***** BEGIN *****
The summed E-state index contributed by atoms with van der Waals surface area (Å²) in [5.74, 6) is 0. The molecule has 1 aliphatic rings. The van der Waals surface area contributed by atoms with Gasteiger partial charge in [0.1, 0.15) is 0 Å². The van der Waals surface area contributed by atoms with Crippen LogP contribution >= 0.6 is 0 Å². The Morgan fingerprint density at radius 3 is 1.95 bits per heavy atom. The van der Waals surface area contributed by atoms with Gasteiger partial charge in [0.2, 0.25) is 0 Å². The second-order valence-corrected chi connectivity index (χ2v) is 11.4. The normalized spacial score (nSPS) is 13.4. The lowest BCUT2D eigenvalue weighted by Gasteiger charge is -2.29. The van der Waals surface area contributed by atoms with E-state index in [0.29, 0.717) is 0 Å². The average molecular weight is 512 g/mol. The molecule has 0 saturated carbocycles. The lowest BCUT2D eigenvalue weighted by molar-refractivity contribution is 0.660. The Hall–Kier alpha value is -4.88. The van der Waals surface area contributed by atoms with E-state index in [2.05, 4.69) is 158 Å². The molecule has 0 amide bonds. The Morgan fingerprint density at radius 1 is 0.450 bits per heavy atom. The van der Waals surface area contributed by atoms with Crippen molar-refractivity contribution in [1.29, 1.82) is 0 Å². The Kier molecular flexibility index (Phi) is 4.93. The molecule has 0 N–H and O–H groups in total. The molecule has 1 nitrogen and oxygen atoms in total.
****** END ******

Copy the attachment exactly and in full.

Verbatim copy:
The summed E-state index contributed by atoms with van der Waals surface area (Å²) in [5.74, 6) is 0. The molecule has 1 aliphatic rings. The van der Waals surface area contributed by atoms with Gasteiger partial charge in [0.1, 0.15) is 0 Å². The van der Waals surface area contributed by atoms with Crippen LogP contribution >= 0.6 is 0 Å². The Morgan fingerprint density at radius 3 is 1.95 bits per heavy atom. The van der Waals surface area contributed by atoms with Gasteiger partial charge in [0.2, 0.25) is 0 Å². The second-order valence-corrected chi connectivity index (χ2v) is 11.4. The normalized spacial score (nSPS) is 13.4. The lowest BCUT2D eigenvalue weighted by Gasteiger charge is -2.29. The van der Waals surface area contributed by atoms with E-state index in [0.29, 0.717) is 0 Å². The average molecular weight is 512 g/mol. The molecule has 0 saturated carbocycles. The lowest BCUT2D eigenvalue weighted by molar-refractivity contribution is 0.660. The Hall–Kier alpha value is -4.88. The van der Waals surface area contributed by atoms with E-state index in [2.05, 4.69) is 158 Å². The molecule has 0 amide bonds. The Morgan fingerprint density at radius 1 is 0.450 bits per heavy atom. The van der Waals surface area contributed by atoms with Crippen molar-refractivity contribution in [1.29, 1.82) is 0 Å². The Kier molecular flexibility index (Phi) is 4.93. The molecule has 0 N–H and O–H groups in total. The molecule has 1 nitrogen and oxygen atoms in total.